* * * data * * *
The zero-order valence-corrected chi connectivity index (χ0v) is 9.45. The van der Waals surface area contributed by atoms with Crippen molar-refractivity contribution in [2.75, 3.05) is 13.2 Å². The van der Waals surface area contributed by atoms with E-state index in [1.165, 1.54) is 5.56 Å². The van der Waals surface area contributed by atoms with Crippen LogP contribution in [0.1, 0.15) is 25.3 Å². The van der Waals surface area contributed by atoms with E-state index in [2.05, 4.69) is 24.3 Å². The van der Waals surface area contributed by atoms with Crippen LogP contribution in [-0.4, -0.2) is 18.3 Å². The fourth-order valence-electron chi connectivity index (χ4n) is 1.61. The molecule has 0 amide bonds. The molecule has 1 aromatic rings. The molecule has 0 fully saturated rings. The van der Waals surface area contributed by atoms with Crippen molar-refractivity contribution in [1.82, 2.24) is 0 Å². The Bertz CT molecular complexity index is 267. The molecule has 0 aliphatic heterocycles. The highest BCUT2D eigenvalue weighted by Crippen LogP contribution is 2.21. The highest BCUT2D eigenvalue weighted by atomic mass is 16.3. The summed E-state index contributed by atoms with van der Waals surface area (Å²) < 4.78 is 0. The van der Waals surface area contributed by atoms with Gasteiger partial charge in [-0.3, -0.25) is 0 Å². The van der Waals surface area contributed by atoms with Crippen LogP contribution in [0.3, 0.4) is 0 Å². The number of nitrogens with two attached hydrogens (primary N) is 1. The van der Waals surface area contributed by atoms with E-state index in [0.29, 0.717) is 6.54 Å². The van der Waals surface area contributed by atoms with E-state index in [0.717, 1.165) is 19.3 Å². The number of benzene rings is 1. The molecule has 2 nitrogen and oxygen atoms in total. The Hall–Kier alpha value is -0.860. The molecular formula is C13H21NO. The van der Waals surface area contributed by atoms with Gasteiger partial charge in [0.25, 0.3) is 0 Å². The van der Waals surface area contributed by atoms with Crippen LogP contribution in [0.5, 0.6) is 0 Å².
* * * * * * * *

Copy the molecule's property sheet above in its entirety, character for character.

The zero-order valence-corrected chi connectivity index (χ0v) is 9.45. The van der Waals surface area contributed by atoms with Crippen molar-refractivity contribution in [2.75, 3.05) is 13.2 Å². The van der Waals surface area contributed by atoms with E-state index in [1.165, 1.54) is 5.56 Å². The van der Waals surface area contributed by atoms with Crippen LogP contribution in [0.1, 0.15) is 25.3 Å². The van der Waals surface area contributed by atoms with E-state index in [2.05, 4.69) is 24.3 Å². The van der Waals surface area contributed by atoms with Crippen LogP contribution in [-0.4, -0.2) is 18.3 Å². The fourth-order valence-electron chi connectivity index (χ4n) is 1.61. The molecule has 0 amide bonds. The molecule has 1 aromatic rings. The molecule has 0 fully saturated rings. The van der Waals surface area contributed by atoms with Crippen molar-refractivity contribution in [1.82, 2.24) is 0 Å². The Bertz CT molecular complexity index is 267. The molecule has 0 aliphatic heterocycles. The highest BCUT2D eigenvalue weighted by Crippen LogP contribution is 2.21. The highest BCUT2D eigenvalue weighted by atomic mass is 16.3. The summed E-state index contributed by atoms with van der Waals surface area (Å²) < 4.78 is 0. The van der Waals surface area contributed by atoms with Gasteiger partial charge in [-0.3, -0.25) is 0 Å². The van der Waals surface area contributed by atoms with Crippen LogP contribution in [0.3, 0.4) is 0 Å². The number of nitrogens with two attached hydrogens (primary N) is 1. The van der Waals surface area contributed by atoms with E-state index in [0.29, 0.717) is 6.54 Å². The van der Waals surface area contributed by atoms with E-state index in [0.717, 1.165) is 19.3 Å². The number of benzene rings is 1. The molecule has 2 nitrogen and oxygen atoms in total. The Hall–Kier alpha value is -0.860. The molecular formula is C13H21NO. The van der Waals surface area contributed by atoms with Gasteiger partial charge in [0.25, 0.3) is 0 Å². The van der Waals surface area contributed by atoms with Crippen LogP contribution in [0.5, 0.6) is 0 Å².